The Franks, or French, are the only people of Europe who can deduce a perpetual succession from the conquerors of the Western empire. But their conquest of Gaul was followed by ten centuries of anarchy and ignorance. On the revival of learning, the students, who had been formed in the schools of Athens and Rome, disdained their Barbarian ancestors; and a long period elapsed before patient labor could provide the requisite materials to satisfy, or rather to excite, the curiosity of more enlightened times. At length the eye of criticism and philosophy was directed to the antiquities of France; but even philosophers have been tainted by the contagion of prejudice and passion. The most extreme and exclusive systems, of the personal servitude of the Gauls, or of their voluntary and equal alliance with the Franks, have been rashly conceived, and obstinately defended; and the intemperate disputants have accused each other of conspiring against the prerogative of the crown, the dignity of the nobles, or the freedom of the people. Yet the sharp conflict has usefully exercised the adverse powers of learning and genius; and each antagonist, alternately vanquished and victorious has extirpated some ancient errors, and established some interesting truths. An impartial stranger, instructed by their discoveries, their disputes, and even their faults, may describe, from the same original materials, the state of the Roman provincials, after Gaul had submitted to the arms and laws of the Merovingian kings.

The rudest, or the most servile, condition of human society, is regulated, however, by some fixed and general rules. When Tacitus surveyed the primitive simplicity of the Germans, he discovered some permanent maxims, or customs, of public and private life, which were preserved by faithful tradition till the introduction of the art of writing, and of the Latin tongue. Before the election of the Merovingian kings, the most powerful tribe, or nation, of the Franks, appointed four venerable chieftains to compose the Salic laws; and their labors were examined and approved in three successive assemblies of the people. After the baptism of Clovis, he reformed several articles that appeared incompatible with Christianity: the Salic law was again amended by his sons; and at length, under the reign of Dagobert, the code was revised and promulgated in its actual form, one hundred years after the establishment of the French monarchy. Within the same period, the customs of the Ripuarians were transcribed and published; and Charlemagne himself, the legislator of his age and country, had accurately studied the two national laws, which still prevailed among the Franks. The same care was extended to their vassals; and the rude institutions of the Alemanni and Bavarians were diligently compiled and ratified by the supreme authority of the Merovingian kings. The Visigoths and Burgundians, whose conquests in Gaul preceded those of the Franks, showed less impatience to attain one of the principal benefits of civilized society. Euric was the first of the Gothic princes who expressed, in writing, the manners and customs of his people; and the composition of the Burgundian laws was a measure of policy rather than of justice; to alleviate the yoke, and regain the affections, of their Gallic subjects. Thus, by a singular coincidence, the Germans framed their artless institutions, at a time when the elaborate system of Roman jurisprudence was finally consummated. In the Salic laws, and the Pandects of Justinian, we may compare the first rudiments, and the full maturity, of civil wisdom; and whatever prejudices may be suggested in favor of Barbarism, our calmer reflections will ascribe to the Romans the superior advantages, not only of science and reason, but of humanity and justice. Yet the laws * of the Barbarians were adapted to their wants and desires, their occupations and their capacity; and they all contributed to preserve the peace, and promote the improvement, of the society for whose use they were originally established. The Merovingians, instead of imposing a uniform rule of conduct on their various subjects, permitted each people, and each family, of their empire, freely to enjoy their domestic institutions; nor were the Romans excluded from the common benefits of this legal toleration. The children embraced the law of their parents, the wife that of her husband, the freedman that of his patron; and in all causes where the parties were of different nations, the plaintiff or accuser was obliged to follow the tribunal of the defendant, who may always plead a judicial presumption of right, or innocence. A more ample latitude was allowed, if every citizen, in the presence of the judge, might declare the law under which he desired to live, and the national society to which he chose to belong. Such an indulgence would abolish the partial distinctions of victory: and the Roman provincials might patiently acquiesce in the hardships of their condition; since it depended on themselves to assume the privilege, if they dared to assert the character, of free and warlike Barbarians.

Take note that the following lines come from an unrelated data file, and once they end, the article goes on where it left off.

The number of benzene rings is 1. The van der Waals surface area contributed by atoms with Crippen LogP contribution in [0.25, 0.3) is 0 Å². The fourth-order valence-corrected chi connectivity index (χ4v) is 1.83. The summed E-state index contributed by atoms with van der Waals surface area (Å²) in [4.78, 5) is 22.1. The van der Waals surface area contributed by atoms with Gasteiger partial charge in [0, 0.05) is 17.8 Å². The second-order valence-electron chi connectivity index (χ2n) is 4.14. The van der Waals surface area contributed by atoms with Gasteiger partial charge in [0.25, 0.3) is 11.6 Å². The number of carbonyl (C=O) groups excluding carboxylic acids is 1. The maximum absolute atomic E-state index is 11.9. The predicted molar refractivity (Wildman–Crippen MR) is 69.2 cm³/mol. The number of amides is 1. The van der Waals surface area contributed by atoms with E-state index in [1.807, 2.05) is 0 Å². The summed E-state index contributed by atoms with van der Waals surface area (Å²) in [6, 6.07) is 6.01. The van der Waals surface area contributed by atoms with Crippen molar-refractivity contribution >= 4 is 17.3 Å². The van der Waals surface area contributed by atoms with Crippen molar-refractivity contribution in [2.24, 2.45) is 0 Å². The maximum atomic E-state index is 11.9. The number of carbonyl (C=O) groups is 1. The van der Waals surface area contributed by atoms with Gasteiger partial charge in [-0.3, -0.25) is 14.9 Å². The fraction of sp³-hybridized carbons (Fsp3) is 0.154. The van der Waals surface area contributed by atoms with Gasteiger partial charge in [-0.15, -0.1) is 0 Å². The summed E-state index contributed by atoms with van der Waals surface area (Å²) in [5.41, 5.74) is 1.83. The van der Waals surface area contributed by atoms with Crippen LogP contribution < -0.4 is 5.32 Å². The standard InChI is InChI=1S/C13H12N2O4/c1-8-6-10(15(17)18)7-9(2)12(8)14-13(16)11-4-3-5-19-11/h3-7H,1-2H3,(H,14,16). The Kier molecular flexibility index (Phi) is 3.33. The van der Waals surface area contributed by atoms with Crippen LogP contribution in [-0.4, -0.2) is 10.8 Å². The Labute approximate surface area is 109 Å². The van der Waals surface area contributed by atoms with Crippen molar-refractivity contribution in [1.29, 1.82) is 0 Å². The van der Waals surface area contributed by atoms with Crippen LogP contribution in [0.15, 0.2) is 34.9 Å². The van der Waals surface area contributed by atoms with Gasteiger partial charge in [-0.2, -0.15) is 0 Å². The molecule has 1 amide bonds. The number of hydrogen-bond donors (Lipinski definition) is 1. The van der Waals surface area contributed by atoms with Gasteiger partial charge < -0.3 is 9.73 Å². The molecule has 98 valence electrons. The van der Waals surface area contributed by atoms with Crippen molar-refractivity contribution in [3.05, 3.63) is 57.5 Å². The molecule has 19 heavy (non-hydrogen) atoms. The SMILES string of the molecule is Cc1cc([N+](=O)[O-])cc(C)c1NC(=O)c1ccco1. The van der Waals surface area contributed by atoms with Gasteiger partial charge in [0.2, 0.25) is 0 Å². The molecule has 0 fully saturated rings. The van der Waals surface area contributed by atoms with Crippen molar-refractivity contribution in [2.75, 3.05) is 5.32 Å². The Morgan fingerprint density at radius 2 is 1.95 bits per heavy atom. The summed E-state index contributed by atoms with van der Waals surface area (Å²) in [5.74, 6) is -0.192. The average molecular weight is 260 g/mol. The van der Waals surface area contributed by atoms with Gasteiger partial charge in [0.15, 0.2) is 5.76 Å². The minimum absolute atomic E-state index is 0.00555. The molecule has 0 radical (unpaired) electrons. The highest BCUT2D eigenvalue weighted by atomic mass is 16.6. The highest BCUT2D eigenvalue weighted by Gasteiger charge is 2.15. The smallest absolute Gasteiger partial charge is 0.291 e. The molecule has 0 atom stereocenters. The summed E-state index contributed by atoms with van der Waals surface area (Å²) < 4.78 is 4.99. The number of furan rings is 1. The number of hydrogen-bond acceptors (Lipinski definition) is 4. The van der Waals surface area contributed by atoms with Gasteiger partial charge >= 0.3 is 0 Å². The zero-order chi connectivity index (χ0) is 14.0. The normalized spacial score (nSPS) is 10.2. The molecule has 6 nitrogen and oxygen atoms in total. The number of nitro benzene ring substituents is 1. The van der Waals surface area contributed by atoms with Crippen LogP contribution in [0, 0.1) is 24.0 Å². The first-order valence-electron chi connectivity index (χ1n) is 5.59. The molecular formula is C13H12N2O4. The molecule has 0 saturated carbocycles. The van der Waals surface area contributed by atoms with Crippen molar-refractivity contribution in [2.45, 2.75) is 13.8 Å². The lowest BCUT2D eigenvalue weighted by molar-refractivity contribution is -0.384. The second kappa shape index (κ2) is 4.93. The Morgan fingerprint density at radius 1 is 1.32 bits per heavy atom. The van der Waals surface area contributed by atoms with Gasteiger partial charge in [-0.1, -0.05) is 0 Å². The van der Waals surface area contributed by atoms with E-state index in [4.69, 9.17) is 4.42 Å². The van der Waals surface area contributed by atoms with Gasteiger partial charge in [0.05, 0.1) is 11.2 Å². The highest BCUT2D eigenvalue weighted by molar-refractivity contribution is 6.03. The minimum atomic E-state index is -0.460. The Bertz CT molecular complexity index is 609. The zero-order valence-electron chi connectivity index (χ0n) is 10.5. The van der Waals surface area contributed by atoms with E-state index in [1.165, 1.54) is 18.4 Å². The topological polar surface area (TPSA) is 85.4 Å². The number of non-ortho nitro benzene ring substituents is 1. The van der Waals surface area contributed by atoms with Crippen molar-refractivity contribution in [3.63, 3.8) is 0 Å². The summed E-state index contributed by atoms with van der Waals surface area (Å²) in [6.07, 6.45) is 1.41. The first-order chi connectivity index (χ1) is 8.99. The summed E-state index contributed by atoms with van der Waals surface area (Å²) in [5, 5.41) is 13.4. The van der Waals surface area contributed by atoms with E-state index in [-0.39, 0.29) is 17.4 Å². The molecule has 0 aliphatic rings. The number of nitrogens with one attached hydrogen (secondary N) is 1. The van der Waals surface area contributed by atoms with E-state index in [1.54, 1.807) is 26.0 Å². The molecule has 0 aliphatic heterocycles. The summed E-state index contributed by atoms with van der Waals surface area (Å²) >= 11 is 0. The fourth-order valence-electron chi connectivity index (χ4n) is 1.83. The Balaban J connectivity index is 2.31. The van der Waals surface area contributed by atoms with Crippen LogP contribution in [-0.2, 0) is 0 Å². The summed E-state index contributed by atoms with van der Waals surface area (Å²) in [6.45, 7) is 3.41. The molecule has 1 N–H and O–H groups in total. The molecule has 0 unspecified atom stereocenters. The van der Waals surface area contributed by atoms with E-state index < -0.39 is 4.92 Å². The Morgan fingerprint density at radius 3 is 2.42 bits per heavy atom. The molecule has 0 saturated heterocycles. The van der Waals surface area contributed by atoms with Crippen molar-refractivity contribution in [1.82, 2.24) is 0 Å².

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Fall of Roman Empire